Mr. Alexander,a Fremantle merchant, told the Commission that the shipping combination controls some 98 per cent, of the coastal shipping trade of Australia. If his figures are anything like correct - and I have no reason to doubt their correctness^ - they show the completeness of the monopoly enjoyed by the Shipowners' Federation. The evidence of Mr. McLennan is peculiarly valuable, because he was at one time connected with one of the firms now in the combine, and is a representative of Messrs. J. and A. Brown and Company, shipowners and colliery proprietors, who are competing against it. It shows how shippers are now penalized by the comparative absence of competition on the coast. 24342. In spite of your offering to carry cargo at a lower rate, people still prefer to ship by the other companies ? - Yes. 24343. Why ? - Otherwise the bonuses, which amount to 10 per cent, on the freight of all cargo that had been shipped during the previous twelve months, would be forfeited. 24344. If you can carry all their stuff for 30 per cent, less, surely it will pay them to give up their bonuses? - In some cases it would not pay them if we carried the cargo for nothing.


Mr Lee - The reason why shippers willnot send by Messrs. J. and A. Brown is that they are afraid that that firm may join the combine.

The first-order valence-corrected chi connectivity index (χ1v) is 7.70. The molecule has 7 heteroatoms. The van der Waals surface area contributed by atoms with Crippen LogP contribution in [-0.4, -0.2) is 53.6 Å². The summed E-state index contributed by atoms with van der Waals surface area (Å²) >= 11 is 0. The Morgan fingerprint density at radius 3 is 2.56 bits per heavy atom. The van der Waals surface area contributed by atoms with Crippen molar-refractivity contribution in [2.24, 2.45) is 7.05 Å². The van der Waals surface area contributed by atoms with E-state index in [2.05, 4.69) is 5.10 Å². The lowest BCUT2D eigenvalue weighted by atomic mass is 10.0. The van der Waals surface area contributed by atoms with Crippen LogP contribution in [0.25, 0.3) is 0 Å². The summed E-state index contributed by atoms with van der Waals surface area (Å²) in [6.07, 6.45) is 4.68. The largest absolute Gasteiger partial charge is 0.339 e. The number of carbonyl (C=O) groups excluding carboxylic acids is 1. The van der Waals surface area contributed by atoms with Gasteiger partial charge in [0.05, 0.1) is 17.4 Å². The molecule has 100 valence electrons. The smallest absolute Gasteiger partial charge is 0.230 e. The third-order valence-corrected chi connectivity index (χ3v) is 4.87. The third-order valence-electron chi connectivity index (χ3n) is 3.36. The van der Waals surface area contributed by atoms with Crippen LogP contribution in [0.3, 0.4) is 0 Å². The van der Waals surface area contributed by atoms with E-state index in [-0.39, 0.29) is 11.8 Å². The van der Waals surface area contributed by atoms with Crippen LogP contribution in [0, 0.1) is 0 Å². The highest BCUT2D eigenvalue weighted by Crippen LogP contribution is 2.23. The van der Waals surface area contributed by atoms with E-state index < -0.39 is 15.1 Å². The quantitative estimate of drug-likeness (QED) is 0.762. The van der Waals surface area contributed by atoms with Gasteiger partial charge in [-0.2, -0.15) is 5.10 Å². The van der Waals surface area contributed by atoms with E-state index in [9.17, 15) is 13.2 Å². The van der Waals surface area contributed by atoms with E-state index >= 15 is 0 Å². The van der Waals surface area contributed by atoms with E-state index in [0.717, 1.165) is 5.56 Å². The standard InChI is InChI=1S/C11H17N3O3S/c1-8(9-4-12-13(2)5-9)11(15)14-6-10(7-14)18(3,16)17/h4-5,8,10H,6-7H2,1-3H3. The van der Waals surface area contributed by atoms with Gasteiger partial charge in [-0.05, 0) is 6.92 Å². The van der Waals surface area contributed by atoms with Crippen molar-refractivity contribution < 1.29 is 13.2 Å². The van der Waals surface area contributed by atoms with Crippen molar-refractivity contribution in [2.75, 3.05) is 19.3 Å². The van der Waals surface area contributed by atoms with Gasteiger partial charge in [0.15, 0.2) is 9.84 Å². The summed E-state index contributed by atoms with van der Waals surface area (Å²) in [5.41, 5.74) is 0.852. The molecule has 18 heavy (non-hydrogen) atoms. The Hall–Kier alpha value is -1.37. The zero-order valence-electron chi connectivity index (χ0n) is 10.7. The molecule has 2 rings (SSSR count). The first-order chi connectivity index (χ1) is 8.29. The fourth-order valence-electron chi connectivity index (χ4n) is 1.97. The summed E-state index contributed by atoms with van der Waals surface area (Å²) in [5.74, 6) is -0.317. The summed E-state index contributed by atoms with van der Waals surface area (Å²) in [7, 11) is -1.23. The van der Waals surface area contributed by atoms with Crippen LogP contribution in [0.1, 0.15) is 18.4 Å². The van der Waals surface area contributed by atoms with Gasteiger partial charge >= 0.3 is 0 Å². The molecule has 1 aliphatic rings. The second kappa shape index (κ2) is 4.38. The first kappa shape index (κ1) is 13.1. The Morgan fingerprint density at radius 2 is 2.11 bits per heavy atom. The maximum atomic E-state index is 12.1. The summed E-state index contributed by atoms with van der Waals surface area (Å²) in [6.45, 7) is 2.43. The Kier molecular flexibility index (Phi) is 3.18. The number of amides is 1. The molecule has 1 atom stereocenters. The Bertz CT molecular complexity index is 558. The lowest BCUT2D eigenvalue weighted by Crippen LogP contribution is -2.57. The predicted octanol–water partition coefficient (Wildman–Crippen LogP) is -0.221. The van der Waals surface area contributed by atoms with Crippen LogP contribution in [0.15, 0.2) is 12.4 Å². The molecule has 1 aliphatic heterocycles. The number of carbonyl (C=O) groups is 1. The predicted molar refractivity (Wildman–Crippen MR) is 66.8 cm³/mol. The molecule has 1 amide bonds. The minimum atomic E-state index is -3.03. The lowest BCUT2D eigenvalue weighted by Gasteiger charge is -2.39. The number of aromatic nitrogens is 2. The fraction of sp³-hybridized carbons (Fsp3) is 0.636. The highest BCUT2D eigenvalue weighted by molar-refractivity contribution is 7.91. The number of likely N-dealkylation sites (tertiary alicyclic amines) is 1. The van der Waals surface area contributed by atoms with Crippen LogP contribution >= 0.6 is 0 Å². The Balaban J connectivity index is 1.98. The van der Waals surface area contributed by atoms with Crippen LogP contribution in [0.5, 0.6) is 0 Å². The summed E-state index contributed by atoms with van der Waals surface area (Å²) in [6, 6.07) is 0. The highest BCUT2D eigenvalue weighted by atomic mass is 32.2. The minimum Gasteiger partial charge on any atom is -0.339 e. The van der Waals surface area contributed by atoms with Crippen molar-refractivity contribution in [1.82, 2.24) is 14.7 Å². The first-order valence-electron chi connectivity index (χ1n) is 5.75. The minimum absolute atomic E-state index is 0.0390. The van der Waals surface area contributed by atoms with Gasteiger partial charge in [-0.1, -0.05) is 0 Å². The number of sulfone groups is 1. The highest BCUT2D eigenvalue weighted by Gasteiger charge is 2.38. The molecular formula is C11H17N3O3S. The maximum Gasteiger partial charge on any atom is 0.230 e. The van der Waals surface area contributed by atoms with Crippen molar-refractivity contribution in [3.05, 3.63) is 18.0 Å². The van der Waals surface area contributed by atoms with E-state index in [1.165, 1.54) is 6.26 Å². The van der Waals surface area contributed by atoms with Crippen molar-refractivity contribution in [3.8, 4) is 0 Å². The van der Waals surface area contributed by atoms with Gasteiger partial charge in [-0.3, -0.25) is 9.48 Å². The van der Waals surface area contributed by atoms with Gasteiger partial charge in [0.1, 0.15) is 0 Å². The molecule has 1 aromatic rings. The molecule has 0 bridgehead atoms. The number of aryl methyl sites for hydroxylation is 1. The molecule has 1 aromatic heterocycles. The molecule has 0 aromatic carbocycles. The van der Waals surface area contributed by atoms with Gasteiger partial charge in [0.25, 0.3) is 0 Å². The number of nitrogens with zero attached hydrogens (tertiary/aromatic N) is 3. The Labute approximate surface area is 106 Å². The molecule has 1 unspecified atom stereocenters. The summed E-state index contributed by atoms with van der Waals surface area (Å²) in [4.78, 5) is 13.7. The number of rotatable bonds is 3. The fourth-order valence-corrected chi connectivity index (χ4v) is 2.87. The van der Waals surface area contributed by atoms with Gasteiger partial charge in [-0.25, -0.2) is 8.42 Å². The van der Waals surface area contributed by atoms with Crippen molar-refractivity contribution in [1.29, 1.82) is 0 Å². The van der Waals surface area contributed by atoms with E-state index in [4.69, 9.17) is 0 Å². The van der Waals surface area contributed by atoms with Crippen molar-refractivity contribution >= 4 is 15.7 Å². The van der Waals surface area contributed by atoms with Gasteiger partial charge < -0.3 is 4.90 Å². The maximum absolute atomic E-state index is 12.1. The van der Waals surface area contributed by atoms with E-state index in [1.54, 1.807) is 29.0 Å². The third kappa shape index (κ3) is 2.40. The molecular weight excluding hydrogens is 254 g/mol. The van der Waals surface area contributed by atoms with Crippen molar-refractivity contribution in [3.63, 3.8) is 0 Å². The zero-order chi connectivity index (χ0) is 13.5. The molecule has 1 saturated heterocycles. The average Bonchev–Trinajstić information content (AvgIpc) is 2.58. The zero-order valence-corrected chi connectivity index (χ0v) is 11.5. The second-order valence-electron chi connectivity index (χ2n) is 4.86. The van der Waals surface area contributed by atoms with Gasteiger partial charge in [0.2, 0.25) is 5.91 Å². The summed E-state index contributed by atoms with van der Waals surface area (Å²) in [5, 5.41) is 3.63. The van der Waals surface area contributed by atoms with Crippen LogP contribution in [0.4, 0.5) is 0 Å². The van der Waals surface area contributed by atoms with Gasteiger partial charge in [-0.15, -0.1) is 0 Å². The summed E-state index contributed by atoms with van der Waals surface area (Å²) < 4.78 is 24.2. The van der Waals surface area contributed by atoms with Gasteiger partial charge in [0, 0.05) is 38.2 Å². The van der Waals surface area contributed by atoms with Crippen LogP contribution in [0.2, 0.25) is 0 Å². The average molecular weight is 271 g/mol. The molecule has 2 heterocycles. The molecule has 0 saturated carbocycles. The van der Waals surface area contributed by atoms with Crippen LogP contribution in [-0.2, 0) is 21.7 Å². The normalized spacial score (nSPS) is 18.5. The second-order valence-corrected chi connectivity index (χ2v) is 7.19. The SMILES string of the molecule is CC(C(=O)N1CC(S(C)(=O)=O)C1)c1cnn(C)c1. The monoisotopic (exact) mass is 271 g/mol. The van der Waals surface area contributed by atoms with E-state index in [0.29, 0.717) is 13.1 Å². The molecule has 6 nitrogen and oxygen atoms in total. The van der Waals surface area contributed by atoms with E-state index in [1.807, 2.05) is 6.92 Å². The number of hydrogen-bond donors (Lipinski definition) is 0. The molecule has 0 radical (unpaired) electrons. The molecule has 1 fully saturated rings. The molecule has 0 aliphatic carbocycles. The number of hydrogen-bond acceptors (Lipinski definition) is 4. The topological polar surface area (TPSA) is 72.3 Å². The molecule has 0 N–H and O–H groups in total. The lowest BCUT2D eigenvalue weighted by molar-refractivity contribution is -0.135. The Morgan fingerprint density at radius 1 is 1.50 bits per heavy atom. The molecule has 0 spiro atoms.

Mr CARPENTER - If we take from, the combine the power to manipulate freight charges as they are now doing, it will not matter who joins it, or who stays out of it. I do not object to the action of the shipowners in combining. I have no wish to be unjust to them, and am prepared to give them all necessary protection. Within certain limits, combination on the part of our. shipowners may be beneficial, not only to themselves, but to shippers' as well, because of its results in steadying rates anr! preventing cut-throat competition. But the abuse which has taken place by reason of the adoption of a system of rebates must be ended in the interests of those who, indie long run, have to pay the piper. Mr. McLennan was asked why shippers will not use the steamers of Messrs. J. and A. Brown and Company if their cargo is car ried for nothing, and he said -